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Washtenaw County urges residents to apply for rental assistance as soon as possible

Don’t think you’re eligible? Apply anyway, say county officials

Set of keys inside a door.
Set of keys inside a door. (Pexels)

ANN ARBOR – COVID Emergency Rental Assistance is currently available for residents to help pay rent, utilities and Internet.

Washtenaw County officials said they have seen an increase in applications since the Supreme Court blocked an extension to the federal eviction moratorium on Aug. 26.

Counties across Michigan have millions of federal funds available to help those who are behind on rent, people just have to apply, said Director at Washtenaw County Office of Community and Economic Development Teresa Gillotti.

“We’re not expecting to run out of funds and really want people to get their applications in,” said Gillotti.

She said the county has already spent $4 million in support of local families and that her office received more than 2,500 applications as of Sept. 8.

Who’s eligible?

Residents who make 80% or less of the average median income in Washtenaw County are eligible to receive the benefits.

“Washtenaw county has one of the highest median incomes in the state,” said Gillotti. “If people are worried at all if they’re going to qualify or not qualify, then do apply. If you’re above income, we do have other programs. Don’t have any hesitancy.”

Eighty percent of the median income in Washtenaw County, according to the U.S. Department of Housing and Urban Development (HUD):

  • One-person household: $55,950
  • Two-person household: $63,950

The state of Michigan has roughly $500 million in federal funds to use for the CERA program. If the state doesn’t hit its goal of spending 60% until Sept. 30, it may face having to return those funds. To date, Michigan has spent $200 million in CERA funding -- about 32% of the state’s allocation. Only three states nationwide have hit the 60% spend goal.

“Even though the federal funds were released quite some time ago, the challenge has been up to the state and municipalities to get the word out,” said Ann Arbor city councilwoman Linh Song (D-Ward 2). “There are folks that are ready to help renters get their applications in and advocate with them and explain how they can qualify. There’s some assumption that this funding is for very low income renters when that’s not actually the case.”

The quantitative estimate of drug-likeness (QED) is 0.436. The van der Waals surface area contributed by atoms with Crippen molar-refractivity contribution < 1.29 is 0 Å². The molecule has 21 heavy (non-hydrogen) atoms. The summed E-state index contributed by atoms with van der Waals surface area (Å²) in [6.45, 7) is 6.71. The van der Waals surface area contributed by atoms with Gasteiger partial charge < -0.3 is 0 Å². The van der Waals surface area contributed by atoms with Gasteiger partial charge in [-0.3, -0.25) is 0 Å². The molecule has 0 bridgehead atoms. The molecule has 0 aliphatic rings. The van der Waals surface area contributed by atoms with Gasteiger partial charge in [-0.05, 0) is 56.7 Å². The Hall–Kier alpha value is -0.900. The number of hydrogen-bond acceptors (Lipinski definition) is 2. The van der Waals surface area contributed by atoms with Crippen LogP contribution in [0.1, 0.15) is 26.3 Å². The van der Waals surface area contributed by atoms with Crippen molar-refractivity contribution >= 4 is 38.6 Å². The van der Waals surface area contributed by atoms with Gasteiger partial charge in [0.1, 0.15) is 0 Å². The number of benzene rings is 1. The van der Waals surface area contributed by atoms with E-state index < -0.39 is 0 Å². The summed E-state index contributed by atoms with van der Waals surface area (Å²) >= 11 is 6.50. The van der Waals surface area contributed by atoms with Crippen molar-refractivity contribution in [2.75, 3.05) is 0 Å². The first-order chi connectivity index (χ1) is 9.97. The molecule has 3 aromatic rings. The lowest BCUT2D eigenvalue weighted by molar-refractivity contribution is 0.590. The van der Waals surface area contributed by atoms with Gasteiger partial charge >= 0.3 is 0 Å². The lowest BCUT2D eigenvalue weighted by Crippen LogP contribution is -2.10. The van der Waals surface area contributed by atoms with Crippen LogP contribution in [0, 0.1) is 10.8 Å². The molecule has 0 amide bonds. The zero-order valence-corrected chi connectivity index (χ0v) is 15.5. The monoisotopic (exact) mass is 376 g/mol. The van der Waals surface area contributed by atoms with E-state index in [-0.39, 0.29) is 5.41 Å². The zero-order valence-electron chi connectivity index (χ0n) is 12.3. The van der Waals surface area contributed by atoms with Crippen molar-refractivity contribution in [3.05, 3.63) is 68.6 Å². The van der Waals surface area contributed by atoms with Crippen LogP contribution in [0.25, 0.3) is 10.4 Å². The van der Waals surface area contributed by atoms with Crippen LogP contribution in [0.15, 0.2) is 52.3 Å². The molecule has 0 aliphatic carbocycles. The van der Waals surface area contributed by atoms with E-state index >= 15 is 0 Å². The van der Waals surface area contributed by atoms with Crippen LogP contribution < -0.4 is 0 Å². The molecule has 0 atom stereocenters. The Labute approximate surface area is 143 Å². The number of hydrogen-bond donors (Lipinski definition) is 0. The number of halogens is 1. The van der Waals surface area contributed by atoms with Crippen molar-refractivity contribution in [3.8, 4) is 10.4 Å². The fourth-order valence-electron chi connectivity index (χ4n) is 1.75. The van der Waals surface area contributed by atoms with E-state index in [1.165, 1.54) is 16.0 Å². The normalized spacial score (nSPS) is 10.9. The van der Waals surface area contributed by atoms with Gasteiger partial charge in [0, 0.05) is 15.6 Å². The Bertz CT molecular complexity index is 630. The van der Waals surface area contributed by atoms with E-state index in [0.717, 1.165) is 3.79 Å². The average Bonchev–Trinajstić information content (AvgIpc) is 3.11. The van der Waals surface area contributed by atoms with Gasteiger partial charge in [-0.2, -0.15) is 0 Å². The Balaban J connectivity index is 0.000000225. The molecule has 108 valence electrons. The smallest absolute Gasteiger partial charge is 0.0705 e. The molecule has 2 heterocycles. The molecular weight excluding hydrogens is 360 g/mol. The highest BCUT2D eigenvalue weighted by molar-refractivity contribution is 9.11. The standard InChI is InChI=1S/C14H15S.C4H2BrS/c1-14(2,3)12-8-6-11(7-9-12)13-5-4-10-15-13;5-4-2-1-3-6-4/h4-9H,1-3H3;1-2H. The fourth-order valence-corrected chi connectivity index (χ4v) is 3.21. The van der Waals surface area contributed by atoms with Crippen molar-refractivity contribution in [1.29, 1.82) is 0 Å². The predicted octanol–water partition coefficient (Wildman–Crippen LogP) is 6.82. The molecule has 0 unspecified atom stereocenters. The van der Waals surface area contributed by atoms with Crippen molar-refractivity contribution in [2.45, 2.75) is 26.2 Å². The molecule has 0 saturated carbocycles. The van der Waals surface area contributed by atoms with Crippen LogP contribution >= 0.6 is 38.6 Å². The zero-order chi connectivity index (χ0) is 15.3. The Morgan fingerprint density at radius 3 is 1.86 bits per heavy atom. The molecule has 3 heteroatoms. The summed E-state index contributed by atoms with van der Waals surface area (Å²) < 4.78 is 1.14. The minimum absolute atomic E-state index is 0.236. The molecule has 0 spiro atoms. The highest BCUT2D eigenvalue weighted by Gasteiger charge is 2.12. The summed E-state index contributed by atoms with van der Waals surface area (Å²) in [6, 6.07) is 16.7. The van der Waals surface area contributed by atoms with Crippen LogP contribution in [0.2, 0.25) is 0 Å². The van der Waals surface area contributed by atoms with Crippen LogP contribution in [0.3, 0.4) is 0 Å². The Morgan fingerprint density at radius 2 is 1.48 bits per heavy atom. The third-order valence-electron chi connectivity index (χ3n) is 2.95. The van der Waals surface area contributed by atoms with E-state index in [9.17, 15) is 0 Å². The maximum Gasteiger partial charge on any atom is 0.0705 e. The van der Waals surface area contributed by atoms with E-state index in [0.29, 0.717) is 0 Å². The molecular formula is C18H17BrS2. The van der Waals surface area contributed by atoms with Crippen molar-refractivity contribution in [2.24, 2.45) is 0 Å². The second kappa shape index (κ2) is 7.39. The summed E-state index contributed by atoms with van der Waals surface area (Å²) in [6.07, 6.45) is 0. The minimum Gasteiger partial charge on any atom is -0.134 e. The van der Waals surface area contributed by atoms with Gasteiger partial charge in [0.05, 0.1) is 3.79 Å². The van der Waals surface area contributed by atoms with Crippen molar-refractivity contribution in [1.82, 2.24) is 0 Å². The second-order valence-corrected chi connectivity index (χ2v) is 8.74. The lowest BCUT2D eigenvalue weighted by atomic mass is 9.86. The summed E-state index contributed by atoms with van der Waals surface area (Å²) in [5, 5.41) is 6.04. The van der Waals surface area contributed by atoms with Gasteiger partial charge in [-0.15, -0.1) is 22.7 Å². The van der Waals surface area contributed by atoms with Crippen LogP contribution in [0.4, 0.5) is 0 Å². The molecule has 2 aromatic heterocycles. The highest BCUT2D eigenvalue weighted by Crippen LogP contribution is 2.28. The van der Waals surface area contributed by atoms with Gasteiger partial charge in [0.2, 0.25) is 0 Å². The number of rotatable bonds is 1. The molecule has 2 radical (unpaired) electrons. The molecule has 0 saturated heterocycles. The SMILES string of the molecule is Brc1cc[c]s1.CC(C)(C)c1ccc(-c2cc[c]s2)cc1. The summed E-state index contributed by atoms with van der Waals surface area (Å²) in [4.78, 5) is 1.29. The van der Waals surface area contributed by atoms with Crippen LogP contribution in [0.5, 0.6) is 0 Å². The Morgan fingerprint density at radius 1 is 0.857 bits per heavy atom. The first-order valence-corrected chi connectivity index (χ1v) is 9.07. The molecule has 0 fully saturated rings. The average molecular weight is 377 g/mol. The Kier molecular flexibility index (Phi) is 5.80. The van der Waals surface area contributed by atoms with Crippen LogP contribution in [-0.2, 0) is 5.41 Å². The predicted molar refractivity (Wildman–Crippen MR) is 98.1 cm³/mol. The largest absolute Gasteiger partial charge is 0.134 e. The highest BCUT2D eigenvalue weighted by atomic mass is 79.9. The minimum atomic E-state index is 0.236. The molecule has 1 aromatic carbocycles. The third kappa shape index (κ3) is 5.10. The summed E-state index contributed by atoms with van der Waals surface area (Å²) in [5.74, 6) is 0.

The application is offered in Spanish and Arabic and agencies like SOS Community Services and Housing Access for Washtenaw County are actively helping people apply.

For eligible residents, the funds can cover back rent and up to 15 months of rent moving forward. Additionally, once an application is in, an automatic 45-day stay is activated, temporarily shielding renters from eviction as they await their court date.

“It’s been a long, long year and this money has been available and I’d love to see renters apply for it,” said Song. “It would help folks so much, like with the cost of child care and loss of wages impacted by COVID.”

Gillotti said if residents do decide to apply, it’s important they show up in court and not move out of their unit.

“You want to make sure you stay in possession to keep your lease, especially as you’re waiting for this to proceed,” she said.

Gillotti said that a majority of landlords have been willing to work with the county for the funds and that there will be additional funding available in 2022 as well.

For more information and to apply for CERA, click here.


About the Author:

Meredith has worked for WDIV since August 2017 and was voted one of Washtenaw County's best journalists in 2019 by eCurrent's readers. She covers the community of Ann Arbor and has a Master's degree in International Broadcast Journalism from City University London, UK.